Exploring the future social identity of a PhD student dealing with anxiety: A psychotherapy client study

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Nicholas Sarantakis



This psychotherapy case study examines the brief therapeutic journey of a young woman presenting with academic anxiety and the flexible person-centred approach adopted by her therapist, the author. Application during therapy sessions of concepts from humanistic therapy and beyond, such as configurations of self and imagining future possible selves, enabled the client to unravel her anxiety and eventually discover the underlying tension existing between her internal versus external locus of self-evaluation and self-worth, leading her to contemplate her overall social identity and future life choices. The study aimed to stimulate in the client open reflection about how an internal dialogue between parts of the self may reveal underlying internal tensions and how envisaging possible future selves can help identify how self-criticism may be socially and culturally conditioned. This study, being a single-client study, was tailored for the specific therapeutic goals and personality of the client, and thus the generalisability of this therapeutic approach is limited. However, the study aims to shed light on how we may better support through psychotherapy and counselling students at elite universities with a working-class background, who commonly struggle to “fit in” to this environment and make sense of their changing present and future social identity.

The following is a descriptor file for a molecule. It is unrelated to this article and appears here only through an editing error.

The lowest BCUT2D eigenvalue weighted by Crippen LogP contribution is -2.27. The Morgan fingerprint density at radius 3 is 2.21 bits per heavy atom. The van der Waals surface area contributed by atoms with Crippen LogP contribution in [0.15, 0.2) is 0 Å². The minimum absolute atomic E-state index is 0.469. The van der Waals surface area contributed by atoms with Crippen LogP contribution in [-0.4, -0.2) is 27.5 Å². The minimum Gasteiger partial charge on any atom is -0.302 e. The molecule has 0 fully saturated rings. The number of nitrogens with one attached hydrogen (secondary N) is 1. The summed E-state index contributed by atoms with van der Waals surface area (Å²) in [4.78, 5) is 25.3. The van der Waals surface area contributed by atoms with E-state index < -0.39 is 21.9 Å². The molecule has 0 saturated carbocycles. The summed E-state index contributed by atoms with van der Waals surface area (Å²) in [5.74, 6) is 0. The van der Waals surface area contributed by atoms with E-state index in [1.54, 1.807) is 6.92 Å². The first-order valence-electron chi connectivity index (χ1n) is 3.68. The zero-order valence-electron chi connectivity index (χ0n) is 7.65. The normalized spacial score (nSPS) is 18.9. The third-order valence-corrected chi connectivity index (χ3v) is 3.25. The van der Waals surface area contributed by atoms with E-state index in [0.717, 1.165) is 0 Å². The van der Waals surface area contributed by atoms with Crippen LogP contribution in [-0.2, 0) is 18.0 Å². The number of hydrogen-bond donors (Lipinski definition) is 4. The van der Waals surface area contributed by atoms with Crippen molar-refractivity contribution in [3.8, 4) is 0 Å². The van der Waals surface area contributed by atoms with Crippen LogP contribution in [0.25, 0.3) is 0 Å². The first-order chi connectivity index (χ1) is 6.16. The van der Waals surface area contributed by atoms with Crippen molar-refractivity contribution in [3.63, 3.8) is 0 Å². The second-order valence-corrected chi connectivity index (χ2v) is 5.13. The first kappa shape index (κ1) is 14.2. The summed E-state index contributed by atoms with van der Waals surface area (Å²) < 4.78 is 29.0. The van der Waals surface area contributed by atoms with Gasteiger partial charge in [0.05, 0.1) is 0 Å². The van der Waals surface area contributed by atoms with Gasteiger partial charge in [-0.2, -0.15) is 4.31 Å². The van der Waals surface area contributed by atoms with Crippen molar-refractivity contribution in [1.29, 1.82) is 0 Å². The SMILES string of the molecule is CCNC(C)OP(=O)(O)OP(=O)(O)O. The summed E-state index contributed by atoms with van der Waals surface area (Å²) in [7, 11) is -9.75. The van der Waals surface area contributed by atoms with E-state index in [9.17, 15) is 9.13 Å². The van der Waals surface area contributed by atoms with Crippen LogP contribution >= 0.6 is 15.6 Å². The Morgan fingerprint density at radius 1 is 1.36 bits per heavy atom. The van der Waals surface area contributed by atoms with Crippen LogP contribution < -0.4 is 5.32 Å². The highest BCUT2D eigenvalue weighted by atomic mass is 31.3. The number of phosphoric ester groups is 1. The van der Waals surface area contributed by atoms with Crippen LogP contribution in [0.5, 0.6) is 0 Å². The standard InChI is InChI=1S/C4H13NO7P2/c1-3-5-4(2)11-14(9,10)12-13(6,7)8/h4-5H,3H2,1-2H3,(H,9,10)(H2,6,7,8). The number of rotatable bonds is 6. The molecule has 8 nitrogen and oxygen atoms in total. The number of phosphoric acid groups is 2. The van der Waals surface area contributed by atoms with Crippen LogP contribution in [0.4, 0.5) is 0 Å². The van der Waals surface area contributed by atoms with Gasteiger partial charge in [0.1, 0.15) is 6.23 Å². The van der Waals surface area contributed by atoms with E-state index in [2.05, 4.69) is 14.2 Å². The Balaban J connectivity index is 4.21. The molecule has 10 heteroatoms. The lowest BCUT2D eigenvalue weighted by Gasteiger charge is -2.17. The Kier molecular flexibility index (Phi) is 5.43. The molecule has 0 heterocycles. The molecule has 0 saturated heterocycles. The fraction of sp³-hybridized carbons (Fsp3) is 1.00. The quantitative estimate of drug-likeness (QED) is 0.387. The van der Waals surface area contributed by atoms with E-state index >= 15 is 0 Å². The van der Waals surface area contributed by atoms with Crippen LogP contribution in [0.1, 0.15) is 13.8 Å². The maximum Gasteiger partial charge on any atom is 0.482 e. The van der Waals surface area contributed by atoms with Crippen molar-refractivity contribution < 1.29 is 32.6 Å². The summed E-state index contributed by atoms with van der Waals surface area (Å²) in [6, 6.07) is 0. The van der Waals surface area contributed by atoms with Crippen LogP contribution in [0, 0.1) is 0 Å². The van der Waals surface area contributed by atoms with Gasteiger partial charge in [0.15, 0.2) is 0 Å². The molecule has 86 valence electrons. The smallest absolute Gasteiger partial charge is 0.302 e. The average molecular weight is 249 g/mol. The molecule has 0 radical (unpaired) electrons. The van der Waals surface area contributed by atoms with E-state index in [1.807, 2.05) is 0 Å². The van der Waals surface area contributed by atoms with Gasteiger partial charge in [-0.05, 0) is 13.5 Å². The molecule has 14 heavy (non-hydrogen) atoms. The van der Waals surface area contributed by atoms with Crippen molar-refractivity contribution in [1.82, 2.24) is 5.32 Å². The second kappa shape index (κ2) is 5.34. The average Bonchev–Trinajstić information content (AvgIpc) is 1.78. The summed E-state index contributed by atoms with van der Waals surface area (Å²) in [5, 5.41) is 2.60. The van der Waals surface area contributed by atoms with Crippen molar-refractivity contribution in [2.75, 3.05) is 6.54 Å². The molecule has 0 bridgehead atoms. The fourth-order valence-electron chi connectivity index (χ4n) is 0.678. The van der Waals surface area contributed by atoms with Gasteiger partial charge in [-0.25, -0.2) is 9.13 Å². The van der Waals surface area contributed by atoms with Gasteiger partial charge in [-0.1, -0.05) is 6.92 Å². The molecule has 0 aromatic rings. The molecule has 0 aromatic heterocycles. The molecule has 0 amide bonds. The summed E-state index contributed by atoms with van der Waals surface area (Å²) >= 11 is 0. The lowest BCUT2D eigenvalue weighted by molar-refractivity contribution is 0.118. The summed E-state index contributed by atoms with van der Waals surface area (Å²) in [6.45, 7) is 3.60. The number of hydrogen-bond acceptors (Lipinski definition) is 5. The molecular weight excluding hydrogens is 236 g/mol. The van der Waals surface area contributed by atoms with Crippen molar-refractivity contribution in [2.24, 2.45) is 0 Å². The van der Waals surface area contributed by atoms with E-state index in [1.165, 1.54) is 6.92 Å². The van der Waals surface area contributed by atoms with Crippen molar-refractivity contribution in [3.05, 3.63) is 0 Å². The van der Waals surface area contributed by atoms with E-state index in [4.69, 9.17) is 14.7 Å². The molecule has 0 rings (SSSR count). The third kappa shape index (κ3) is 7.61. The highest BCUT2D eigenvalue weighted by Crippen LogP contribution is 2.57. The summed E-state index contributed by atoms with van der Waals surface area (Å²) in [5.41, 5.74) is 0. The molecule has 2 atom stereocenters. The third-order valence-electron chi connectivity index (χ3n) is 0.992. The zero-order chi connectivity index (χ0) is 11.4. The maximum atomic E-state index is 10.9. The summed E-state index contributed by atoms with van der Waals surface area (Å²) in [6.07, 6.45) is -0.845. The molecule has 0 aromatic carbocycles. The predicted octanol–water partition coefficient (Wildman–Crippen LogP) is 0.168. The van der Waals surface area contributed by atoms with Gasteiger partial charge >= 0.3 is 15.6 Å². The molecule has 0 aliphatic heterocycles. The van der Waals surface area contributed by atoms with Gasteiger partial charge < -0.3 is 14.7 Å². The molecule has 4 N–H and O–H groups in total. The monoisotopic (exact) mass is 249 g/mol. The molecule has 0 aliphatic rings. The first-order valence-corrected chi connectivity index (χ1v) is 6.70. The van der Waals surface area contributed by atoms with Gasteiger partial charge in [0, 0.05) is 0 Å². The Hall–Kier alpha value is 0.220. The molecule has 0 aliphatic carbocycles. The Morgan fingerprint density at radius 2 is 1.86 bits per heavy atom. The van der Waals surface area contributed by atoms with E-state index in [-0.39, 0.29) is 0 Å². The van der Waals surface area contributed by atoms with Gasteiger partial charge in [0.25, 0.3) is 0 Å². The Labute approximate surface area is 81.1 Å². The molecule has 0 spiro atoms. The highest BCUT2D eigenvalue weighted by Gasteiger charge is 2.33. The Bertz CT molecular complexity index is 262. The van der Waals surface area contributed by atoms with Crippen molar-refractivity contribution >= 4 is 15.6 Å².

Keywords: anxiety, social identity, working-class university students, future possible selves, internal versus external locus of evaluation


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Nicholas Sarantakis